2
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We can search for the list of dictionaries using the below some approaches, Can one please help me, which one is the memory efficient approach to use?

Provided that:

  • names are unique in the list
  • There will be definitely a name in each dictionary.

Where as:

items = [list_of_dicts]
name_to_b_searched = "some_name"

1 direct return from the for loop

def get_by_name(self, name_to_be_searched):
    for i in items:
        if i['name'] == name_to_be_searched:
              return i

2 Break from the for loop and return found dictionary

def get_by_name(self, name_to_be_searched):
    found = None
    for i in items:
        if i['name'] == name_to_be_searched:
              found = i
              break 
    return found

3 A generator function

def get_by_name(self, name_to_be_searched):
    for i in items:
        if i['name'] == name_to_be_searched:
              yield i

4 An inline generator

get_by_name =next(i for i in items if i['name'] == name_to_be_searched, None)

Sometimes I could have a huge csv records (in items), so was thinking which approach would be better to search a record. OR if there is any other approach you would recommend please let me know.

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  • 4
    \$\begingroup\$ You did not define best. \$\endgroup\$ – Stephen Rauch Nov 19 '17 at 15:15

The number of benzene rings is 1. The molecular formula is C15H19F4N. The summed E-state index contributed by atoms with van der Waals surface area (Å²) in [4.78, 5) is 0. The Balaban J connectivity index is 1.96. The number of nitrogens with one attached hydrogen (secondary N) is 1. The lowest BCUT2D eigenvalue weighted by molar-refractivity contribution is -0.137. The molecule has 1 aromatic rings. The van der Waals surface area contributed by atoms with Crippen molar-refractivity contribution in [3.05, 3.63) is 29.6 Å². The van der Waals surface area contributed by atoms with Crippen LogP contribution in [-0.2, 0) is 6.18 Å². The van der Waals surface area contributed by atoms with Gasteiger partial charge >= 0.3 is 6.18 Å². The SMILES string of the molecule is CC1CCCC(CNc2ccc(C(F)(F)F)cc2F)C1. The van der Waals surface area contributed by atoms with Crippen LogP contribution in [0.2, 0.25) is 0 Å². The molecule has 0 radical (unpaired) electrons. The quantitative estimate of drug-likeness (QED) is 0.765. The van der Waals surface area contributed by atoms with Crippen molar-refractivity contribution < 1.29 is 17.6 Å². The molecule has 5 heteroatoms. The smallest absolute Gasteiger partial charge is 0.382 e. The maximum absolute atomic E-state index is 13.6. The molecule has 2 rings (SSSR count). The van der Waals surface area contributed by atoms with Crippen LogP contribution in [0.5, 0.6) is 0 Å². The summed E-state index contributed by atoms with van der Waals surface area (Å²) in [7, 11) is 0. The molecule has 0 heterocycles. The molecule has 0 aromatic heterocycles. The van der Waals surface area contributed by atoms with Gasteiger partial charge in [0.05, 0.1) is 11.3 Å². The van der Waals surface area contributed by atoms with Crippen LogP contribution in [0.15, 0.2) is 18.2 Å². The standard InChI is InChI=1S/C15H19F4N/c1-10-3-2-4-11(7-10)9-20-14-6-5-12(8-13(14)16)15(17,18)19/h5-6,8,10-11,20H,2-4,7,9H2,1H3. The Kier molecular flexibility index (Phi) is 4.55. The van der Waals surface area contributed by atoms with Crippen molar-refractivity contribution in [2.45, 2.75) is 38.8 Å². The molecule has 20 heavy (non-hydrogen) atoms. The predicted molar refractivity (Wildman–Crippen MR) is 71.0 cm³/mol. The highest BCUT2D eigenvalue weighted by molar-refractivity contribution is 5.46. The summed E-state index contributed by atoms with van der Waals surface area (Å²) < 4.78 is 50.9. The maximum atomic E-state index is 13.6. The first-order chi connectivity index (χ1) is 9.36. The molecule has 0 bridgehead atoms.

• \$\begingroup\$ @StephenRauch - I did not get you \$\endgroup\$ – Laxmikant Nov 19 '17 at 17:01
  • 3
    \$\begingroup\$ You use the word best. This word has no specific technical meaning. \$\endgroup\$ – Stephen Rauch Nov 19 '17 at 17:03
  • \$\begingroup\$ Sadly, efficient is also technically ambiguous. \$\endgroup\$ – Stephen Rauch Nov 19 '17 at 17:09
  • 1
    \$\begingroup\$ Well, you could easily profile each piece of code you have and find out \$\endgroup\$ – Grajdeanu Alex. Nov 19 '17 at 17:20
4
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None of the above.

OR if there is any other approach you would recommend please let me know.

The whole point of using dictionaries is that you don't need to search anything and can access everything in O(1) (on average) instead of the O(n) in all of your suggestions.

  • names are unique in the list
  • There will be definitely a name in each dictionary.

So, instead of using a list of dictionaries, use a dictionary of dictionaries using the name as the outer key.

Instead of

items = [{'name': 'a', 'age': 22, ...},
         {'name': 'b', 'age': 30, ...}]

you should have

items = {'a': {'age': 22, ...},
         'b': {'age': 30, ...}}

Now you can access each dictionary directly by using the name.

name = 'b'
print(items[name]['age'])
#  30

No loops, no searches, O(1) access.

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  • \$\begingroup\$ I agree. However could you show how you could get such a dictionary? \$\endgroup\$ – Peilonrayz Nov 20 '17 at 15:53
  • \$\begingroup\$ @Peilonrayz dict_of_dicts = {d['name']: d for d in list_of_dictionaries} Sacrificing a single O(n) iteration for many O(1) lookups in the future. \$\endgroup\$ – DeepSpace Nov 20 '17 at 15:56
  • 1
    \$\begingroup\$ thanks, however I was meaning more to add it to your answer, :) \$\endgroup\$ – Peilonrayz Nov 20 '17 at 15:58
  • \$\begingroup\$ OP is worried about memory and you recommend to use faster lookup by doubling the amount of used memory? \$\endgroup\$ – 301_Moved_Permanently Nov 21 '17 at 13:43

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